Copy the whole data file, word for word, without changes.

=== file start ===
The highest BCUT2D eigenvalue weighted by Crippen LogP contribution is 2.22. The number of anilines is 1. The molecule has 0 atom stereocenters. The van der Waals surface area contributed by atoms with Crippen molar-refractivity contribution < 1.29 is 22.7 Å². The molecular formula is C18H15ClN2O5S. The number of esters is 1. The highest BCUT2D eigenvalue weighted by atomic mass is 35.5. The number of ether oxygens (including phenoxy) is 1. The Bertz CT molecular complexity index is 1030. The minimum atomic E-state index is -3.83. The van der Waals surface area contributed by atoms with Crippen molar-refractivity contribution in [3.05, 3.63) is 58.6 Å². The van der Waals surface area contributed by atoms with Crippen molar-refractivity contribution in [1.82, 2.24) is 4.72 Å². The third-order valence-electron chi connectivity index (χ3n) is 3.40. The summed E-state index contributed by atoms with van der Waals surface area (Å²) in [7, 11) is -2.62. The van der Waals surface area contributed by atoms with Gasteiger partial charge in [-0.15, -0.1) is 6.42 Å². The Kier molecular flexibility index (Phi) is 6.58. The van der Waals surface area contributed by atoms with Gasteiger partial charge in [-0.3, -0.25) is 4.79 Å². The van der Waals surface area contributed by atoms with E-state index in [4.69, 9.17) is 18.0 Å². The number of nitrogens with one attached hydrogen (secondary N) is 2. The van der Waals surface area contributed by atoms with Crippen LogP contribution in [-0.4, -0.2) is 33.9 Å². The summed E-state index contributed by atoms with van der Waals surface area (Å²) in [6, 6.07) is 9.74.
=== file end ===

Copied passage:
The highest BCUT2D eigenvalue weighted by Crippen LogP contribution is 2.22. The number of anilines is 1. The molecule has 0 atom stereocenters. The van der Waals surface area contributed by atoms with Crippen molar-refractivity contribution < 1.29 is 22.7 Å². The molecular formula is C18H15ClN2O5S. The number of esters is 1. The highest BCUT2D eigenvalue weighted by atomic mass is 35.5. The number of ether oxygens (including phenoxy) is 1. The Bertz CT molecular complexity index is 1030. The minimum atomic E-state index is -3.83. The van der Waals surface area contributed by atoms with Crippen molar-refractivity contribution in [3.05, 3.63) is 58.6 Å². The van der Waals surface area contributed by atoms with Crippen molar-refractivity contribution in [1.82, 2.24) is 4.72 Å². The third-order valence-electron chi connectivity index (χ3n) is 3.40. The summed E-state index contributed by atoms with van der Waals surface area (Å²) in [7, 11) is -2.62. The van der Waals surface area contributed by atoms with Gasteiger partial charge in [-0.15, -0.1) is 6.42 Å². The Kier molecular flexibility index (Phi) is 6.58. The van der Waals surface area contributed by atoms with Gasteiger partial charge in [-0.3, -0.25) is 4.79 Å². The van der Waals surface area contributed by atoms with E-state index in [4.69, 9.17) is 18.0 Å². The number of nitrogens with one attached hydrogen (secondary N) is 2. The van der Waals surface area contributed by atoms with Crippen LogP contribution in [-0.4, -0.2) is 33.9 Å². The summed E-state index contributed by atoms with van der Waals surface area (Å²) in [6, 6.07) is 9.74.